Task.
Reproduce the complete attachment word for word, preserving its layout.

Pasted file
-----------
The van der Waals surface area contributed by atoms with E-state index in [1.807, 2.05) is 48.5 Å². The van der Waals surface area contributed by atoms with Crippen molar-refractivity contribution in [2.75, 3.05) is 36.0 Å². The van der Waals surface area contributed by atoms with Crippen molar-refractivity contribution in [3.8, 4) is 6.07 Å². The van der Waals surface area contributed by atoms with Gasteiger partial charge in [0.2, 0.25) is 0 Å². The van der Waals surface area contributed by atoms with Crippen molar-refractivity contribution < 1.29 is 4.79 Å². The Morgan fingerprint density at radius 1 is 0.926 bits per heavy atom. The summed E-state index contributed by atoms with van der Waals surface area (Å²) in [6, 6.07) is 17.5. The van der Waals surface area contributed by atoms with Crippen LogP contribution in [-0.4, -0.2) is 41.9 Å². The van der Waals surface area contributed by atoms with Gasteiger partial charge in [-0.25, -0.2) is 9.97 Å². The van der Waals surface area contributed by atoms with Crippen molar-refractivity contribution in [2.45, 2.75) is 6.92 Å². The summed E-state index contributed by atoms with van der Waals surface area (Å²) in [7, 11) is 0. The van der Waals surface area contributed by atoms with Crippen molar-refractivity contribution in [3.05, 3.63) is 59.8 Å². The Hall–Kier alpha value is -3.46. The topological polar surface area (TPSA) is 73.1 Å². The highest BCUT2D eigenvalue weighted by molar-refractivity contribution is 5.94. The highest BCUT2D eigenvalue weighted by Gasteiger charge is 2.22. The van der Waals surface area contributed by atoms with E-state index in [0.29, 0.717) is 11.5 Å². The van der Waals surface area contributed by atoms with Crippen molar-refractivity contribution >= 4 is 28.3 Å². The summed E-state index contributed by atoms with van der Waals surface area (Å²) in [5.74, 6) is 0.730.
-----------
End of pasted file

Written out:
The van der Waals surface area contributed by atoms with E-state index in [1.807, 2.05) is 48.5 Å². The van der Waals surface area contributed by atoms with Crippen molar-refractivity contribution in [2.75, 3.05) is 36.0 Å². The van der Waals surface area contributed by atoms with Crippen molar-refractivity contribution in [3.8, 4) is 6.07 Å². The van der Waals surface area contributed by atoms with Gasteiger partial charge in [0.2, 0.25) is 0 Å². The van der Waals surface area contributed by atoms with Crippen molar-refractivity contribution < 1.29 is 4.79 Å². The Morgan fingerprint density at radius 1 is 0.926 bits per heavy atom. The summed E-state index contributed by atoms with van der Waals surface area (Å²) in [6, 6.07) is 17.5. The van der Waals surface area contributed by atoms with Crippen LogP contribution in [-0.4, -0.2) is 41.9 Å². The van der Waals surface area contributed by atoms with Gasteiger partial charge in [-0.25, -0.2) is 9.97 Å². The van der Waals surface area contributed by atoms with Crippen molar-refractivity contribution in [2.45, 2.75) is 6.92 Å². The summed E-state index contributed by atoms with van der Waals surface area (Å²) in [7, 11) is 0. The van der Waals surface area contributed by atoms with Crippen molar-refractivity contribution in [3.05, 3.63) is 59.8 Å². The Hall–Kier alpha value is -3.46. The topological polar surface area (TPSA) is 73.1 Å². The highest BCUT2D eigenvalue weighted by molar-refractivity contribution is 5.94. The highest BCUT2D eigenvalue weighted by Gasteiger charge is 2.22. The van der Waals surface area contributed by atoms with E-state index in [0.29, 0.717) is 11.5 Å². The van der Waals surface area contributed by atoms with Crippen molar-refractivity contribution >= 4 is 28.3 Å². The summed E-state index contributed by atoms with van der Waals surface area (Å²) in [5.74, 6) is 0.730.